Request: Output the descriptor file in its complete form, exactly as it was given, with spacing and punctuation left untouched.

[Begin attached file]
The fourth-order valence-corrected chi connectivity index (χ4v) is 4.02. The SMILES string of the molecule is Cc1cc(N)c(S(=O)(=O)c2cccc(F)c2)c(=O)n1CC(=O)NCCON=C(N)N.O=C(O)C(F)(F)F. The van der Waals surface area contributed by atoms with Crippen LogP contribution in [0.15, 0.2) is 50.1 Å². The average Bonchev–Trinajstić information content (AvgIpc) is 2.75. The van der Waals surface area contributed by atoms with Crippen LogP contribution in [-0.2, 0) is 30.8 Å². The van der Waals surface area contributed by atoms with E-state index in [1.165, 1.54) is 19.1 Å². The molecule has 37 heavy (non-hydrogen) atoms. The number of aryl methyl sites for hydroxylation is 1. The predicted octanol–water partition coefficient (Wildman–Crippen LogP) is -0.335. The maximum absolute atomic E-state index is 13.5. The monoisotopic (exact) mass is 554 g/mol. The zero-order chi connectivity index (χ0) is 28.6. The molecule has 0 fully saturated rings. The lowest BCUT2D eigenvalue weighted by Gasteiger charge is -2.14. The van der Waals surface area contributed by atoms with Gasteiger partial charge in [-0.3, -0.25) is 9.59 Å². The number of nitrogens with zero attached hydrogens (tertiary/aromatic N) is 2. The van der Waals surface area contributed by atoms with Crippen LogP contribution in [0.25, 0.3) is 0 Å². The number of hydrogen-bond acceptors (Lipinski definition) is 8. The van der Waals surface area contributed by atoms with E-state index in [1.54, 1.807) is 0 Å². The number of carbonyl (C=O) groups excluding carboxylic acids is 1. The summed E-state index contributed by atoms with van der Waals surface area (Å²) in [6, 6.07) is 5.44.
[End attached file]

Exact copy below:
The fourth-order valence-corrected chi connectivity index (χ4v) is 4.02. The SMILES string of the molecule is Cc1cc(N)c(S(=O)(=O)c2cccc(F)c2)c(=O)n1CC(=O)NCCON=C(N)N.O=C(O)C(F)(F)F. The van der Waals surface area contributed by atoms with Crippen LogP contribution in [0.15, 0.2) is 50.1 Å². The average Bonchev–Trinajstić information content (AvgIpc) is 2.75. The van der Waals surface area contributed by atoms with Crippen LogP contribution in [-0.2, 0) is 30.8 Å². The van der Waals surface area contributed by atoms with E-state index in [1.165, 1.54) is 19.1 Å². The molecule has 37 heavy (non-hydrogen) atoms. The number of aryl methyl sites for hydroxylation is 1. The predicted octanol–water partition coefficient (Wildman–Crippen LogP) is -0.335. The maximum absolute atomic E-state index is 13.5. The monoisotopic (exact) mass is 554 g/mol. The zero-order chi connectivity index (χ0) is 28.6. The molecule has 0 fully saturated rings. The lowest BCUT2D eigenvalue weighted by Gasteiger charge is -2.14. The van der Waals surface area contributed by atoms with Gasteiger partial charge in [-0.3, -0.25) is 9.59 Å². The number of nitrogens with zero attached hydrogens (tertiary/aromatic N) is 2. The van der Waals surface area contributed by atoms with Crippen LogP contribution in [0.25, 0.3) is 0 Å². The number of hydrogen-bond acceptors (Lipinski definition) is 8. The van der Waals surface area contributed by atoms with E-state index in [1.54, 1.807) is 0 Å². The number of carbonyl (C=O) groups excluding carboxylic acids is 1. The summed E-state index contributed by atoms with van der Waals surface area (Å²) in [6, 6.07) is 5.44.